Ex-soldier, 42, who mauled two female police officers in a drunken rampage and claimed he has undiagnosed PTSD laughs outside court after avoiding jail
- Craig Livesey bit two female police officers outside pub in Stockport last year
- The ex-soldier blamed the attacks on his trauma from combat in Afghanistan
An ex-soldier who mauled two female police officers in a drunken rampage and claimed he suffers from undiagnosed PTSD laughed outside court after avoiding jail.
Craig Livesey, 42, bit one of the female officers on the hand and the other on the leg as they and a male colleague stopped him for abusing passers-by outside a pub in Stockport last year.
One of the PCs was mauled with such force during the struggle that she feared Livesey had taken a lump of flesh with him.
The other PC said doctors told her a bite wound on her leg was ‘worse than any other bite she could have had’.
But Livesey, of Droylsden, Greater Manchester, claimed he was merely acting on his ‘fighting instinct’ instilled into him during army training, blaming his behaviour on being traumatised from his experiences of combat in Afghanistan.
Craig Livesey, 42, was pictured laughing outside Stockport Magistrates’ Court after avoiding jail for mauling two female police officers in a drunken rampage, claiming he suffers from undiagnosed PTSD
Livesey gave hugs and smiled after the hearing, during which he claimed he suffers from trauma due to his experiences of combat in Afghanistan
At Stockport Magistrates’ Court, Livesey faced up to 12 months in jail after admitting to three charges of assaulting an emergency worker, but was given ten weeks jail suspended for 12 months.
He was seen clutching his chest and laughing hysterically outside court after the hearing.
His lawyer claimed his military background meant any physical confrontation would ‘actively engage his brain in a way that is different to others’.
Earlier Laura Peers, prosecuting, said: ‘On the evening of March 11 last year police received calls reporting a disturbance at a bar in Stockport. They reported that a heavily intoxicated and aggressive male was abusing customers near the bar doors.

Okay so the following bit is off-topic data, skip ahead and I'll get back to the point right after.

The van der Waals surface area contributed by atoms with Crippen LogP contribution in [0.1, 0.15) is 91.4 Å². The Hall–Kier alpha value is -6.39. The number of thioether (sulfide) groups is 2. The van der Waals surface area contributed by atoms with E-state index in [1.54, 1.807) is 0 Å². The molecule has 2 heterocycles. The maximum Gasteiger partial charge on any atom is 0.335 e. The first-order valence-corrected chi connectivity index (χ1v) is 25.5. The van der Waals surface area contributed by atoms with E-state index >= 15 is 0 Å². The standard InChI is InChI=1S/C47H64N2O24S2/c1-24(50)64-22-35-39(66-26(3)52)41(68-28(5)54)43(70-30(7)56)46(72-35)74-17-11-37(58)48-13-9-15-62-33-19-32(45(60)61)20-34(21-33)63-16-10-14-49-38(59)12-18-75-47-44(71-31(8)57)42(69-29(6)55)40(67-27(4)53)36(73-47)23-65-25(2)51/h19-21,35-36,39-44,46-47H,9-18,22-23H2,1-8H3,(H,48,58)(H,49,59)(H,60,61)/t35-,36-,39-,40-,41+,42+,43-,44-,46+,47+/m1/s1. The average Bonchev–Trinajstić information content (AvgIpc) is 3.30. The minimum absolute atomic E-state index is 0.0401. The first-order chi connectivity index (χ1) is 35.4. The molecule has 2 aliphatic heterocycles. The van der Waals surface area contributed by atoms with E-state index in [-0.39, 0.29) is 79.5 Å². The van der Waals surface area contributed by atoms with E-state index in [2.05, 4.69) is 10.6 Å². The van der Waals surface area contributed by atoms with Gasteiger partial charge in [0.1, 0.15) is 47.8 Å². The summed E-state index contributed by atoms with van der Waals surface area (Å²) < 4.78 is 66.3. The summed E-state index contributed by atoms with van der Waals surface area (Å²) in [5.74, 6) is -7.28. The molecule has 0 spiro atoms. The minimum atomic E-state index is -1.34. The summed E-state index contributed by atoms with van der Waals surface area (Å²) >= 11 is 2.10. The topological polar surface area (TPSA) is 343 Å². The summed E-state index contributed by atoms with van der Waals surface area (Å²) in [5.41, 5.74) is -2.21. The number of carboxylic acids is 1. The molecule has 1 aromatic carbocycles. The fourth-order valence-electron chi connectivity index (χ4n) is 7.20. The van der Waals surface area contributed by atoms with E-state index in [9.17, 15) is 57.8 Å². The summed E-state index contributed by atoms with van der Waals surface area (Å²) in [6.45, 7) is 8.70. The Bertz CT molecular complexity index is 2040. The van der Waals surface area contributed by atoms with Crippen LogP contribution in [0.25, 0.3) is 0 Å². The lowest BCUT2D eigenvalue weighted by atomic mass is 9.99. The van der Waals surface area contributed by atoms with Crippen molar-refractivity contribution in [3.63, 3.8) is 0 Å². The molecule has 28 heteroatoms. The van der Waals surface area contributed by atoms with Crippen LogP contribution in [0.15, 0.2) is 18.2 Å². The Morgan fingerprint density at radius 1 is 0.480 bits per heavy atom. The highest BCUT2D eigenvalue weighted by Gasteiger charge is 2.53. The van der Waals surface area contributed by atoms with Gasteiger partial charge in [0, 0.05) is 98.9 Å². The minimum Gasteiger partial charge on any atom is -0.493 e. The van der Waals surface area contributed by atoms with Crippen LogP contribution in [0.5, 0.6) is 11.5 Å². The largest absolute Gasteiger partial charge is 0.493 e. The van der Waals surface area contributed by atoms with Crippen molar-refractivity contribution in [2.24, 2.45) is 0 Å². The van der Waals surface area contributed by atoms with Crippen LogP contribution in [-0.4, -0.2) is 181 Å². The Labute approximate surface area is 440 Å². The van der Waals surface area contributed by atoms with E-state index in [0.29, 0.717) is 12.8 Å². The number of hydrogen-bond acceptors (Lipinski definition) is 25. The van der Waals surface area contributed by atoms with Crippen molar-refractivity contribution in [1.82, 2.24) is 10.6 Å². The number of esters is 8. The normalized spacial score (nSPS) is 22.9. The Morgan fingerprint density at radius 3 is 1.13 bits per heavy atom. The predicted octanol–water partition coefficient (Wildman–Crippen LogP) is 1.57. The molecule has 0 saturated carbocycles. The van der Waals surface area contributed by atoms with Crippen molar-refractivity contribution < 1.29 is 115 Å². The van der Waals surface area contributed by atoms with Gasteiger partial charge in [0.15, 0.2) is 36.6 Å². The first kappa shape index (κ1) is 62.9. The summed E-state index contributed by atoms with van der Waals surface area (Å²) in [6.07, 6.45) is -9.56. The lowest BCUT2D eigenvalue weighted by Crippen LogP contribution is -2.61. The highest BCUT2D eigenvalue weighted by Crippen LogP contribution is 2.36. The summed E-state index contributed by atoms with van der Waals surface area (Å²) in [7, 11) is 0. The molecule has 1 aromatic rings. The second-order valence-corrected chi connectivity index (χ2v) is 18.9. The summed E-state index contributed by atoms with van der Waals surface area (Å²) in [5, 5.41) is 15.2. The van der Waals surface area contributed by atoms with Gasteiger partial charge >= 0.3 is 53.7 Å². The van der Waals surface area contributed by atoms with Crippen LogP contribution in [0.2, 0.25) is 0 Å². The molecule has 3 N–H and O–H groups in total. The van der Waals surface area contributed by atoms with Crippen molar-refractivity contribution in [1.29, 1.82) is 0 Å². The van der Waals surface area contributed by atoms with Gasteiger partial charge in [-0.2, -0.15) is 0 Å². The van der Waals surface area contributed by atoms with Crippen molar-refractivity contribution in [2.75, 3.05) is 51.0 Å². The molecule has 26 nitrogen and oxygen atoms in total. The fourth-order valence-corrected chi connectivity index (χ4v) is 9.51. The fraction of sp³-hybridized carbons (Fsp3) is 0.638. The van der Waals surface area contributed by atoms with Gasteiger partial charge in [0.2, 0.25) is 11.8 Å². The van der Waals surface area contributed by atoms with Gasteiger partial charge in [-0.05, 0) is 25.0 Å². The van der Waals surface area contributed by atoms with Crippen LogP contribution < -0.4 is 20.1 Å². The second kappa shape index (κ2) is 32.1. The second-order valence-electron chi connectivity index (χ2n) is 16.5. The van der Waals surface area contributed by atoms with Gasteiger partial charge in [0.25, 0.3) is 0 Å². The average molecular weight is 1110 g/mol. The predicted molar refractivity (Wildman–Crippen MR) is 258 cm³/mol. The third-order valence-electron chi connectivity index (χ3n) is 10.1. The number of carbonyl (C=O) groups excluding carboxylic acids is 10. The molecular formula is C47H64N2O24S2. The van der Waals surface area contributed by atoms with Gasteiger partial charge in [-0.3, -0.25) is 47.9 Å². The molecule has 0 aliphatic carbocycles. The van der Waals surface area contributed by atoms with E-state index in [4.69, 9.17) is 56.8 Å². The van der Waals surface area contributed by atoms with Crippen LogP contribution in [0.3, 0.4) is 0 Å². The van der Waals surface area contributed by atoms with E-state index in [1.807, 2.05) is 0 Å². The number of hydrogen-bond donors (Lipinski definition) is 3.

‘When the police arrived they found the defendant standing outside of the venue. The officers noticed that he was staggering and clearly unsteady on his feet. He also smelt of alcohol and was shouting and swearing to passers-by.
‘The defendant was asked a number of times to give his details and was generally being obstructive. He continued to shout and swearing at the officers and PC Forsythe attempted to arrest him for being drunk and disorderly.
‘At this point, the defendant grabbed PC Forsythe’s right arm and bent it around his back. The officers then used pepper spray, which sent him to the floor.
‘In reaction to this the defendant bit PC Russell on her hand then bit PC Dorey on the back of her leg, causing bruising. After the defendant was subdued, PC Dorey was later taken to hospital.’
The ex-soldier bit one female officer on the hand and the other on the leg as they and a male colleague stopped him for abusing passers-by outside a pub in Stockport in March last year
Livesey was seen clutching his chest and laughing hysterically outside court after the hearing
PC Russell said in a statement: ‘I felt the defendant bite me, it caused a lot of pain. It felt as though he had bit through what felt like a chunk of my hand.